Patient Safety

March 2nd through the 8th were National Patient Safety Awareness Week – I don’t really know what that means either.  We seem to have a lot of these kinds of days and weeks – my daughters pointed out that March 4 was National Pancake Day – with resultant implications for our family meals.

But back to patient safety and National Patient Safety Awareness Week. In recognition, I thought it would be useful to talk about one organization that is doing so much to raise our awareness of the issues of patient safety.  Which organization is this?  Who seems to be leading the charge, reminding us of the urgent, unfinished agenda around patient safety?

It’s an unlikely one:  The Office of the Inspector General of the Department of Health and Human Services.  Yes, the OIG.  This oversight agency strikes fear into the hearts of bureaucrats: OIG usually goes after improper behavior of federal employees, investigates fraud, and makes sure your tax dollars are being used for the purposes Congress intended.

In 2006, Congress asked the OIG to examine how often “never events” occur and whether the Centers for Medicare and Medicaid Services (CMS) adequately denies payments for them.  The OIG took this Congressional request to heart and has, at least in my mind, used it for far greater good:  to begin to look at issues of patient safety far more broadly.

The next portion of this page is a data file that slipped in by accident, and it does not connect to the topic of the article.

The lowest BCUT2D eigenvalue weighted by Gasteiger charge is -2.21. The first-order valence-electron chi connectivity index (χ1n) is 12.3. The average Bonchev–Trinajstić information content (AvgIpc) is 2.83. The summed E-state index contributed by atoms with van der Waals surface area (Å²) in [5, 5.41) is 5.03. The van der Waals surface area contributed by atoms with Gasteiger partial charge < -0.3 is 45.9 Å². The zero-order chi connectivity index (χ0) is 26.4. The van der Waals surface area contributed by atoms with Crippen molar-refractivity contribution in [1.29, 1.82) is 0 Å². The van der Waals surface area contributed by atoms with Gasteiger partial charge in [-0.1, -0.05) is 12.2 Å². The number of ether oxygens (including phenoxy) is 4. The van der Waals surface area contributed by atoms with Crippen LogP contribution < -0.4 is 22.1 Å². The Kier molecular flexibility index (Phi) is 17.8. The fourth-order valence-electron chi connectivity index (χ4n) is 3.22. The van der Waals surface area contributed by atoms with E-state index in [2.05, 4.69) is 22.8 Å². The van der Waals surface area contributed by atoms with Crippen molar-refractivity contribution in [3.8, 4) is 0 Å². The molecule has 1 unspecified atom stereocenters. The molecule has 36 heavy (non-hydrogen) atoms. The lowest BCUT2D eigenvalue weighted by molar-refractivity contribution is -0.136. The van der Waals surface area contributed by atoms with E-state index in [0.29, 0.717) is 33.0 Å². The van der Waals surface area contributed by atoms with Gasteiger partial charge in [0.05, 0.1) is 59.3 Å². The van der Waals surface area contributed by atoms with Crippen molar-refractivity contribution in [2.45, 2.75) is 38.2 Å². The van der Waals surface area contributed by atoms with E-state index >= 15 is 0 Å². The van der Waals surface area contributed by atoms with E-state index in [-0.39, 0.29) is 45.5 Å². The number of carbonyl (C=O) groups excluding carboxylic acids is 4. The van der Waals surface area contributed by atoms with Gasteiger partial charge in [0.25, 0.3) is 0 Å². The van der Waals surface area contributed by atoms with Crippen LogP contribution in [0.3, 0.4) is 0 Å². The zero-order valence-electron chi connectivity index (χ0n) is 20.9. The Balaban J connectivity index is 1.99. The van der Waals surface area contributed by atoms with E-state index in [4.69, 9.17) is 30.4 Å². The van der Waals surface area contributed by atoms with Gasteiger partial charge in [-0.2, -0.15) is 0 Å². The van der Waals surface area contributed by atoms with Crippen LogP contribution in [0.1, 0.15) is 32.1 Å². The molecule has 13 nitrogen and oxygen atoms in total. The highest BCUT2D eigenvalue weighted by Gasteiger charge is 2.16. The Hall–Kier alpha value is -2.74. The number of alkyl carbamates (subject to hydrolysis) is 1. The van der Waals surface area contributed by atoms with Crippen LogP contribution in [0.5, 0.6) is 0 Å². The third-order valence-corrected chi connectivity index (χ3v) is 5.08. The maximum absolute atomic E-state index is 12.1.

Taken from one lens, the OIG’s approach makes sense:  the federal government spends hundreds of billions of dollars on healthcare for older and disabled Americans and Congress obviously never intended those dollars pay for harmful care.  So, the OIG thinks patient safety is part of its role in oversight, and thank goodness it does.

Because in a world where patient safety gets a lot of discussion but much less action, the OIG keeps the issue on the front burner, reminding us of the human toll of inaction.

Continue reading “What the Work of the Inspector General Tells Us about Patient Safety…”

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There are many stories of patients who suffer when we make errors prescribing antibiotics. 75-year-old Bob Totsch from Coshocton, Ohio, went in for heart bypass surgery with every expectation of a good outcome.

Instead, he developed a surgical site infection caused by MRSA. Given a variety of antibiotics, he developed the deadly diarrheal infection C. difficile, went into septic shock, and died.

A tragic story and, probably, a preventable death.

Today, we’ve published a report about the need to improve antibiotic prescribing in hospitals.  Antibiotic resistance is one of the most urgent health threats facing us today. Antibiotics can save lives.